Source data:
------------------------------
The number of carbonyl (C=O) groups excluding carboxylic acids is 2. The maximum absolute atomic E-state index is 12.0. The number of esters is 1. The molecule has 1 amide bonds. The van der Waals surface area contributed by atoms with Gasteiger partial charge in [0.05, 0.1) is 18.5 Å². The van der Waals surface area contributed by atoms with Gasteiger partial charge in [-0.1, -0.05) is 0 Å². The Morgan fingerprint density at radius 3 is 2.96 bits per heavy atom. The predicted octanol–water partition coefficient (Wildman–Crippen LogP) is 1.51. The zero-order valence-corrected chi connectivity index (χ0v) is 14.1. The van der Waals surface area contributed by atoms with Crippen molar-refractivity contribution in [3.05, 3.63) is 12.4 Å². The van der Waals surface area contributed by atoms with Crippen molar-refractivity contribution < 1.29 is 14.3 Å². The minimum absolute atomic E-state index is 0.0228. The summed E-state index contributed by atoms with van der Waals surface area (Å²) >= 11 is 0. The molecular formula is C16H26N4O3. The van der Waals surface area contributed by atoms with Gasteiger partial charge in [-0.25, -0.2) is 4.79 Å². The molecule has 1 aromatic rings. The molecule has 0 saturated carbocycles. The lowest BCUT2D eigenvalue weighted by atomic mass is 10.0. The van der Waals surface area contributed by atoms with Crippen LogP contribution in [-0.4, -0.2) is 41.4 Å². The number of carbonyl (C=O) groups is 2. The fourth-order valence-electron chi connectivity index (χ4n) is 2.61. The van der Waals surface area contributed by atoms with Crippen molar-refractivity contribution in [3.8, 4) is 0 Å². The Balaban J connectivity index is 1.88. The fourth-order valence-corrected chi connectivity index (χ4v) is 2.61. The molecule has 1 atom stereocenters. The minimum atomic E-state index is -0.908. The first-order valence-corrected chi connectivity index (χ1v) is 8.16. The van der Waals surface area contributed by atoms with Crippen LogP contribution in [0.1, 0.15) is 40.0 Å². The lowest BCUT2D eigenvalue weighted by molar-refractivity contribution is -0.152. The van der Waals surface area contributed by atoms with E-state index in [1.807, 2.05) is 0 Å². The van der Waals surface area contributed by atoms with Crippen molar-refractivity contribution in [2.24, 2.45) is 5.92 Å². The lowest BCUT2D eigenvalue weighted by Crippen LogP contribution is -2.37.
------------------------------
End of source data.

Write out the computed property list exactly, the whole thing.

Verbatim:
The number of carbonyl (C=O) groups excluding carboxylic acids is 2. The maximum absolute atomic E-state index is 12.0. The number of esters is 1. The molecule has 1 amide bonds. The van der Waals surface area contributed by atoms with Gasteiger partial charge in [0.05, 0.1) is 18.5 Å². The van der Waals surface area contributed by atoms with Gasteiger partial charge in [-0.1, -0.05) is 0 Å². The Morgan fingerprint density at radius 3 is 2.96 bits per heavy atom. The predicted octanol–water partition coefficient (Wildman–Crippen LogP) is 1.51. The zero-order valence-corrected chi connectivity index (χ0v) is 14.1. The van der Waals surface area contributed by atoms with Crippen molar-refractivity contribution in [3.05, 3.63) is 12.4 Å². The van der Waals surface area contributed by atoms with Crippen molar-refractivity contribution < 1.29 is 14.3 Å². The minimum absolute atomic E-state index is 0.0228. The summed E-state index contributed by atoms with van der Waals surface area (Å²) >= 11 is 0. The molecular formula is C16H26N4O3. The van der Waals surface area contributed by atoms with Gasteiger partial charge in [-0.25, -0.2) is 4.79 Å². The molecule has 1 aromatic rings. The molecule has 0 saturated carbocycles. The lowest BCUT2D eigenvalue weighted by atomic mass is 10.0. The van der Waals surface area contributed by atoms with Crippen LogP contribution in [-0.4, -0.2) is 41.4 Å². The number of carbonyl (C=O) groups is 2. The fourth-order valence-electron chi connectivity index (χ4n) is 2.61. The van der Waals surface area contributed by atoms with Crippen molar-refractivity contribution in [3.8, 4) is 0 Å². The Balaban J connectivity index is 1.88. The fourth-order valence-corrected chi connectivity index (χ4v) is 2.61. The molecule has 1 atom stereocenters. The minimum atomic E-state index is -0.908. The first-order valence-corrected chi connectivity index (χ1v) is 8.16. The van der Waals surface area contributed by atoms with Crippen LogP contribution in [0.1, 0.15) is 40.0 Å². The lowest BCUT2D eigenvalue weighted by molar-refractivity contribution is -0.152. The van der Waals surface area contributed by atoms with E-state index in [1.807, 2.05) is 0 Å². The van der Waals surface area contributed by atoms with Crippen molar-refractivity contribution in [2.24, 2.45) is 5.92 Å². The lowest BCUT2D eigenvalue weighted by Crippen LogP contribution is -2.37.